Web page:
Fed agrees to limit emergency lending powers

Fed agrees to limit emergency lending powers
© Greg Nash

The Federal Reserve finalized rules Monday that would place stricter restrictions on when the central bank could provide emergency loans to struggling firms.

The new rules would bar the central bank from providing emergency lending to a single failing firm, like AIG, and also would bar the Fed from making loans to insolvent firms.

The final rule, unanimously approved by the Fed, made several changes from a previously proposed rule that had come under heavy congressional scrutiny. The Dodd-Frank financial reform law had directed the Fed to establish new rules limiting its bailout powers.


Lawmakers from both parties had blasted the proposed rule the Fed first drafted its proposed rule, saying it still granted too much leeway to the central bank, and left the door open for more bailouts similar to those granted in the 2008 crisis, when failing firms were given massive, low-interest loans to help stay afloat.

The Fed has been protective of its emergency lending powers, arguing it is a critical tool it can use to help stave off another crisis.

Fed Chairwoman Janet Yellen noted Monday that emergency lending powers have only been used “sparingly and only in severe financial crises.”

But in the final rule, the Fed agreed to adopt stronger restrictions first put forward by lawmakers like Sens. Elizabeth WarrenElizabeth Ann WarrenWarren warns another 'economic crash' is coming The Hill's Morning Report — Mueller Time: Dems, GOP ready questions for high-stakes testimony Biden's lead narrows in early voting states: poll MORE (D-Mass.) and David VitterDavid Bruce VitterLobbying World Senate confirms Trump judge who faced scrutiny over abortion views Collins votes against Trump judicial pick MORE (R-La.).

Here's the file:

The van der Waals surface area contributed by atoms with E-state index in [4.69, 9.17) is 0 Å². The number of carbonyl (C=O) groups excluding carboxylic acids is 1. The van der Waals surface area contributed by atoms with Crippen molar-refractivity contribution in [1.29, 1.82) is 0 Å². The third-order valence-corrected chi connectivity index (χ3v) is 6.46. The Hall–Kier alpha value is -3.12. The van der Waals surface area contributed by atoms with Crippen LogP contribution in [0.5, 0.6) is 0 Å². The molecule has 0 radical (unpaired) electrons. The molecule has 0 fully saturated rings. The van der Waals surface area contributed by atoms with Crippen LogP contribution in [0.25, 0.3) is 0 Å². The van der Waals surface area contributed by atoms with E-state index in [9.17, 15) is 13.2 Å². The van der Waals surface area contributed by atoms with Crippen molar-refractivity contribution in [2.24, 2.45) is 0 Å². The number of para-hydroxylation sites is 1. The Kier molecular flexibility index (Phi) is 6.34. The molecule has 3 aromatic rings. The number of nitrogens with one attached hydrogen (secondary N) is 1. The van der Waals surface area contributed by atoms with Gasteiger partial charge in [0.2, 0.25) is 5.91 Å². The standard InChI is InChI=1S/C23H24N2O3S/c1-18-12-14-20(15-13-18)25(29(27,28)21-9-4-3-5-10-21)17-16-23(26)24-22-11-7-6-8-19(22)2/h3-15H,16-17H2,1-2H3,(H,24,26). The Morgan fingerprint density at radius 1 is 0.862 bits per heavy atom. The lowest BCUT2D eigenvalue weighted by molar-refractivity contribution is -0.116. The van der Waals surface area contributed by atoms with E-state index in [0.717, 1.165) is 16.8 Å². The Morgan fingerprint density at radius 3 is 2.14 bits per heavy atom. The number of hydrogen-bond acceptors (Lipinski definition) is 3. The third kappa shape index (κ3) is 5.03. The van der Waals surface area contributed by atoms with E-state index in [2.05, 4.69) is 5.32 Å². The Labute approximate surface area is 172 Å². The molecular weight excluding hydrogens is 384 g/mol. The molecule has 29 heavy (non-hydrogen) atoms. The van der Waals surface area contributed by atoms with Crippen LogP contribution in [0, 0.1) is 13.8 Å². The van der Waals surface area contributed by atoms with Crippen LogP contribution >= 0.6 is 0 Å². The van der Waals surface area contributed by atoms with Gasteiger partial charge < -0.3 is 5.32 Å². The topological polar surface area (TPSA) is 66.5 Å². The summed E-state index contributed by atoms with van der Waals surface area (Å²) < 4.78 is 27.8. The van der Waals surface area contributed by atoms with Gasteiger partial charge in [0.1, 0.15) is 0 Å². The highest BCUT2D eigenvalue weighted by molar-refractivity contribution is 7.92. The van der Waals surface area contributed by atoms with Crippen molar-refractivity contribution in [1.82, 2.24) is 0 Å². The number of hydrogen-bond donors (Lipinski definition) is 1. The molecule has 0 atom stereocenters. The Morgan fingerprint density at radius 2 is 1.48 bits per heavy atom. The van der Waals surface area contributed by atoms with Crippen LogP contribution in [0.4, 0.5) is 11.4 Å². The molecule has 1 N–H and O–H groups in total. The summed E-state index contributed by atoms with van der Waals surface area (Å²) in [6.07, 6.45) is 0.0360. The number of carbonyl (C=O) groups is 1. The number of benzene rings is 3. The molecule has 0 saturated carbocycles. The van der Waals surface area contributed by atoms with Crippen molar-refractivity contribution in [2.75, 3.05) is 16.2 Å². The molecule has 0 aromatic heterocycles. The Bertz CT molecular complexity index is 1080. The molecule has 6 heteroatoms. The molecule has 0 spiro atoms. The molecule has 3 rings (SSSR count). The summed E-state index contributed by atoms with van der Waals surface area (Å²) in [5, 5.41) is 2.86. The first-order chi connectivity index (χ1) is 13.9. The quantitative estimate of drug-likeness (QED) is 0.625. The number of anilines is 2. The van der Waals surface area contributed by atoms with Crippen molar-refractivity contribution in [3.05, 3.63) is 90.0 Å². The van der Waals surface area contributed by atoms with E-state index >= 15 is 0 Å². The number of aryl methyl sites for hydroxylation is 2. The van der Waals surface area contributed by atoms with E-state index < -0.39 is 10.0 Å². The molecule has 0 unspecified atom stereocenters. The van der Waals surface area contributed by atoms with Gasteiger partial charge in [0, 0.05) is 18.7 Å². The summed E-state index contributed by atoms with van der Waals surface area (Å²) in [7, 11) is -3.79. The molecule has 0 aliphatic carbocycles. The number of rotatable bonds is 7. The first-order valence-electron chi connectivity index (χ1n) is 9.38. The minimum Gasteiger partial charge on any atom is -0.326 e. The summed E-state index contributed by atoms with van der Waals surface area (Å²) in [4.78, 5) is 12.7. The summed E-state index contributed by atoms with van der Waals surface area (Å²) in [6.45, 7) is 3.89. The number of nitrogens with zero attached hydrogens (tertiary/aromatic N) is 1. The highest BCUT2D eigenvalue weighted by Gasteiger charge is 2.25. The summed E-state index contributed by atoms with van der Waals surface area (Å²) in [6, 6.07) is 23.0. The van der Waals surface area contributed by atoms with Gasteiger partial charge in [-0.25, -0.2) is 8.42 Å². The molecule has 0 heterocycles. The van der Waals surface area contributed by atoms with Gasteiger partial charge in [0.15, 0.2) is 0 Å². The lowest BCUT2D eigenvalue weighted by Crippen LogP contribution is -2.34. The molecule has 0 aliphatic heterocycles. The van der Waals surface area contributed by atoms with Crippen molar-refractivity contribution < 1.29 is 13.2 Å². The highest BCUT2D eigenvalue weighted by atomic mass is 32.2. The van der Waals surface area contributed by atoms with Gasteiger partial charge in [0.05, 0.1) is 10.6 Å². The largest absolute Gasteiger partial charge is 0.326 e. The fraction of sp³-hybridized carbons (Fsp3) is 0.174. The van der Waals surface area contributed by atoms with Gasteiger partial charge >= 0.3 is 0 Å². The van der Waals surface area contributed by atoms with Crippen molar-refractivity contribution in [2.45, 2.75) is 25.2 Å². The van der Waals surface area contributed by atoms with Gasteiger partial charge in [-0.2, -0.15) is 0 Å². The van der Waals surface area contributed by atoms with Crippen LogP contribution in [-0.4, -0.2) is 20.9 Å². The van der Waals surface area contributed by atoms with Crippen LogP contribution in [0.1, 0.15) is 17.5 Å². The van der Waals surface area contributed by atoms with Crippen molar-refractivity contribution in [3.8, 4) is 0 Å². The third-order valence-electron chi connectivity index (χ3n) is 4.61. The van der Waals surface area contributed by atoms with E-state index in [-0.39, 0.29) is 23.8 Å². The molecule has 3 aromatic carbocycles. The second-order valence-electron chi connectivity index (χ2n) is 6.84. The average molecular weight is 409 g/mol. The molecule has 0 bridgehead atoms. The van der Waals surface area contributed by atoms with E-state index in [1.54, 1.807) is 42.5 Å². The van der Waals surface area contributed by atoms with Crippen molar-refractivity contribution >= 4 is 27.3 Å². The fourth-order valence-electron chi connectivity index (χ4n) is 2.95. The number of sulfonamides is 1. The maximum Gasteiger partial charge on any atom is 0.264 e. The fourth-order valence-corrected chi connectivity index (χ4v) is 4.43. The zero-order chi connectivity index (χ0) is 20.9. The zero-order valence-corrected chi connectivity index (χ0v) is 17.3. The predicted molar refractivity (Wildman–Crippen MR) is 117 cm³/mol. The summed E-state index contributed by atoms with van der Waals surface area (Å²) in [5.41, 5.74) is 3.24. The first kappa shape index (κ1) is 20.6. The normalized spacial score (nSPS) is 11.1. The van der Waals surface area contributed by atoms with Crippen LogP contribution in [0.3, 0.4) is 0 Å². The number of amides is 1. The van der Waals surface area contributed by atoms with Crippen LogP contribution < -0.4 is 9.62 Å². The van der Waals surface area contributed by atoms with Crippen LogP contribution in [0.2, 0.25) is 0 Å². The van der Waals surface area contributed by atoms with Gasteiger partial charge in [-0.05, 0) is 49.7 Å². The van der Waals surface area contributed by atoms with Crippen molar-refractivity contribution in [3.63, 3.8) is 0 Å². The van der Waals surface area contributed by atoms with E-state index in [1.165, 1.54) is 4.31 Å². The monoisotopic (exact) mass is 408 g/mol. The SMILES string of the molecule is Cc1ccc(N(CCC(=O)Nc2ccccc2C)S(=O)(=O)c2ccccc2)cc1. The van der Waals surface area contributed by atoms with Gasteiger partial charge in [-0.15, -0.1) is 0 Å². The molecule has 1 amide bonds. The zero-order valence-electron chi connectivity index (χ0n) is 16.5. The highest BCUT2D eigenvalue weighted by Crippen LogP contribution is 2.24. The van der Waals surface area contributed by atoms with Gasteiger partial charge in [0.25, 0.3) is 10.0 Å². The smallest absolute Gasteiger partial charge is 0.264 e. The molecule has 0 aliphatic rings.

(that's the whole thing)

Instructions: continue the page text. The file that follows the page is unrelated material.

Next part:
In response to the Fed’s proposed rule, the pair drafted legislation this spring that would limit the Fed’s bailout powers. Among the changes included in that bill were requiring any emergency lending be done to at least five firms at a time, to ensure no single firm receives direct aid from the Fed like AIG did. The bill also would have barred the Fed from making loans to insolvent firms, and require the Fed to charge significantly higher interest on its loans as a penalty to the firms requiring them.

Under the Fed’s final rule, it cannot extend emergency loans unless at least five firms are participating, and bars loans to firms that are    at least 90 days delinquent on outstanding debt.

The Fed’s new rule also says the central bank must charge a penalty rate on its loans, but does not specify exactly how much. Instead, it says the Fed must charge a rate that is higher than the going market, but not so high as to discourage participation or repayment under the program.